- 3 tablespoons oil divided between batches of browning the oxtails
- 1 cup red wine
- 1/3rd cup soy sauce
- 4 cloves minced garlic
- 1 15oz can stewed tomatoes I find stewed tomatoes add more flavor than diced because there are extra spices added.
- 1 15oz can tomato sauce or marinara sauce (marinara sauce adds more flavor)
- 2 tablespoons tomato paste
- 1 tablespoon grated or finely minced ginger
- 1 1/2 tablespoon brown sugar
- 2 bay leaves
- 2 1/2 cups rough chopped carrots about 4 large carrots, or 14oz
- 2-3 medium russet potatoes, peeled and chunked potatoes any type of potato should do
Wash and dry the oxtails with a paper towel. Salt and pepper them all over.
Dredge the oxtails with flour, and be sure to tap all the excess flour off.
Add 1 tablespoon of oil to the pot, and wait until the oil is hot. Then carefully place the first batch of oxtails in, one side up, with enough room for each one. Let them sit undisturbed for 1-3 minutes, until the side down is lightly browned. Then flip each of the oxtails to a different side and continue browning. Repeat until each side is browned. You may have to do 2 or 3 batches of oxtails. Use a tablespoon of oil for each new batch.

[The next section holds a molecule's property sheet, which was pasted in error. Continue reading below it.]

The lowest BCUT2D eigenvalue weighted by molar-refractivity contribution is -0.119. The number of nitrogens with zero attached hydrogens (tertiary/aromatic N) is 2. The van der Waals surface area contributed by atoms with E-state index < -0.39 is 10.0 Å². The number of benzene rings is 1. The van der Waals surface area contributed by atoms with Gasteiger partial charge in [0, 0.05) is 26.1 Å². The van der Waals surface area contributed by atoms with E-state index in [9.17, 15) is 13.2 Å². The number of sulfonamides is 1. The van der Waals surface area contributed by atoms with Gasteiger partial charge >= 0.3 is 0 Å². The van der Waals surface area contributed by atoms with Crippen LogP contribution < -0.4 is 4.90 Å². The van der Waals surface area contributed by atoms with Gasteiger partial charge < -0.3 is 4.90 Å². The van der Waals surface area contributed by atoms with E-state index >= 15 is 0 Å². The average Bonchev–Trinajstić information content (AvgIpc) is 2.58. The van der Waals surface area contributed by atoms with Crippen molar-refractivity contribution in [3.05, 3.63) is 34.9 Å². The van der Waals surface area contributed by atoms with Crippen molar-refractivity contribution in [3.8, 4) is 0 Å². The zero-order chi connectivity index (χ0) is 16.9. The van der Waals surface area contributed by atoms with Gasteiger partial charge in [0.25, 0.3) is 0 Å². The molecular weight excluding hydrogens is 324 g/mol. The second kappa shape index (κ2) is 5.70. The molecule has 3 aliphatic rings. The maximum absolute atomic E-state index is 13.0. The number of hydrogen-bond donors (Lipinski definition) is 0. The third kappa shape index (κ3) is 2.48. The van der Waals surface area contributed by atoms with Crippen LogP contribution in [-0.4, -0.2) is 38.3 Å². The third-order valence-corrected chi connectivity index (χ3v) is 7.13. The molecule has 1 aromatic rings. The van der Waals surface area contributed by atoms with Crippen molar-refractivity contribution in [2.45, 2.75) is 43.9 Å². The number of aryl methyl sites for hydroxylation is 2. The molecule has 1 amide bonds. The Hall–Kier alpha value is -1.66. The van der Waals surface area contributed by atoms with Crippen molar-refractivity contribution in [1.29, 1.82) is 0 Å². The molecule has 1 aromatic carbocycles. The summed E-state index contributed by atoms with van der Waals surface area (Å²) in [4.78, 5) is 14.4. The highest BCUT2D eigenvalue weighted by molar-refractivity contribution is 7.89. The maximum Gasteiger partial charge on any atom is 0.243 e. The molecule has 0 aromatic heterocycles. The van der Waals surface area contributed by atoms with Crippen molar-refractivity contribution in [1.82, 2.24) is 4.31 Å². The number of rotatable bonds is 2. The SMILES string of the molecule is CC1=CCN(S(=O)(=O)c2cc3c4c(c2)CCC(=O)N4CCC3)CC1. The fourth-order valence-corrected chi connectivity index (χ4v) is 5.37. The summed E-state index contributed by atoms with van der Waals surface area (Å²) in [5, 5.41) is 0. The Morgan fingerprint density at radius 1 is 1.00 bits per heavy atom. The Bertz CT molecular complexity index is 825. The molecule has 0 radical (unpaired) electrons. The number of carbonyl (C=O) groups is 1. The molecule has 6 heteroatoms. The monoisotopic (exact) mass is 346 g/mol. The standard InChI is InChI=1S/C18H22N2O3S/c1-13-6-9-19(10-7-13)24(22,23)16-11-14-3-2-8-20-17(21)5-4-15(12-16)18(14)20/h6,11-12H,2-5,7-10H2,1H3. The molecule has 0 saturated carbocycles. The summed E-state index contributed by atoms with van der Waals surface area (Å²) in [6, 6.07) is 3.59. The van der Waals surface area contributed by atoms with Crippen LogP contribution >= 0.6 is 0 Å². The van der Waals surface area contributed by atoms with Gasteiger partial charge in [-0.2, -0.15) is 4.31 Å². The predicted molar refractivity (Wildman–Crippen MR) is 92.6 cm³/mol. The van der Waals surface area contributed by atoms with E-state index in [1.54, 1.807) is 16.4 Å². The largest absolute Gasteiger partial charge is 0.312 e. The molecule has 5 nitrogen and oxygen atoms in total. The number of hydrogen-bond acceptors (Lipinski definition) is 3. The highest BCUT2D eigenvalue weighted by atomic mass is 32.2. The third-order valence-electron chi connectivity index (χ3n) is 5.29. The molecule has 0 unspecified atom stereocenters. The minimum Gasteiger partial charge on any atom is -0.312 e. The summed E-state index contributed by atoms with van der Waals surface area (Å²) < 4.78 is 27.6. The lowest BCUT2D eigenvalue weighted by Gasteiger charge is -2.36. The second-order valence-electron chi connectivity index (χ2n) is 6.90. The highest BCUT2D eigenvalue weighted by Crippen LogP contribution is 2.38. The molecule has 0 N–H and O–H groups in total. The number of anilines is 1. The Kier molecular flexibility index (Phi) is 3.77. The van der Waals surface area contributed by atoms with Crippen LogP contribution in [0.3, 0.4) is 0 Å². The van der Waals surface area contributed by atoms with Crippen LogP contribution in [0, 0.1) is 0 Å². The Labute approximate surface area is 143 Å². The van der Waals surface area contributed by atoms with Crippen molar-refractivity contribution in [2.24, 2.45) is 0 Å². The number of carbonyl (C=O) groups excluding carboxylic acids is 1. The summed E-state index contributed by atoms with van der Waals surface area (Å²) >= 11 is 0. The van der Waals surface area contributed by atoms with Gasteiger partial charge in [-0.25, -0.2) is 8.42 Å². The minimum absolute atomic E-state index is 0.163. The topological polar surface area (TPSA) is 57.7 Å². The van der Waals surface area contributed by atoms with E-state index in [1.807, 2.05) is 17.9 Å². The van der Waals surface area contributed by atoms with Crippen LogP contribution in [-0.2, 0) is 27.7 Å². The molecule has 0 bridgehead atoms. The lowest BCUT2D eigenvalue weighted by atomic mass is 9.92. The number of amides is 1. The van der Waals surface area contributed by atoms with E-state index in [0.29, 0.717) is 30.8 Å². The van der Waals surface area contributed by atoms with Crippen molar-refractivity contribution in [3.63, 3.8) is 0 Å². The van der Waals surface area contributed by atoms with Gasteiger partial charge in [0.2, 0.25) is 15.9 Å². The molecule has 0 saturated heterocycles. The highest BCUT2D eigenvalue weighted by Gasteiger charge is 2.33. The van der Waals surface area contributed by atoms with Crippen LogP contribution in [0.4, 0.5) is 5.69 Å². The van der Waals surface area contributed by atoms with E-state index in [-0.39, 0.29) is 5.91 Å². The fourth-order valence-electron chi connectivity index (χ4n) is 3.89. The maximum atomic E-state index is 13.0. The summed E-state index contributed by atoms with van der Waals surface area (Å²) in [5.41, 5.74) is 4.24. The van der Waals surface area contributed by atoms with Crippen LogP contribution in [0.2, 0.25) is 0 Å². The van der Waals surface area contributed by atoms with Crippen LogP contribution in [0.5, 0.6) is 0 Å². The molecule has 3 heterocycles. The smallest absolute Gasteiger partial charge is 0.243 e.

Set aside the oxtails in a bowl or plate.
Rough chop the onion and mince the garlic. Finely mince or grate the ginger.
Add the chopped onion, garlic, ginger, brown sugar, soy sauce, bay leaves, stewed tomatoes, tomato sauce, and wine to the same pot. Then add the oxtails back in. Fill the pot with water until the oxtails are mostly submerged, and give the pot a stir or two.
Bring the pot to a boil, then lower the heat to low and cover the pot. Simmer for 2 hours, until the oxtail is tender. Once in awhile, give the pot a stir and make sure the meat isn't sticking to the bottom of the pot. Simmer another 30 minutes if you want fall-off-the-bone texture.
Remove the bay leaves. Take the fat off the stew. It is best to wait until the stew cools so that the fat is easier to skim. You can also cool it in the fridge for 30 min to an hour and skim the fat.
Chop the carrots and potatoes into bite sized pieces.
Add the carrots and potatoes to the pot and give the pot a stir. Heat the pot up to boiling, then low-medium heat and simmer another 30-45 minutes, until the carrots/potatoes are cooked but not mushy. Careful again that the meat doesn't stick to the bottom of the pot. Once the veggies are just right, turn off the heat.
Serve with a big pot of rice!
Make AheadThe stew is actually the absolute best tasting the day after, when flavors have had time to meld and develop. So if you can plan, make it a day ahead!Lighten the StewIf you want to lighten the stew sauce, substitute half the onion for half a bell pepper and 2 celery stalks. Burnt flour at the bottom?This has happened to me too many times. If it happens, no problem! Just transfer the stew to another large pot, being careful to leave the bottom burnt part behind. The burnt part usually just sticks to the bottom and won’t affect the rest of your stew.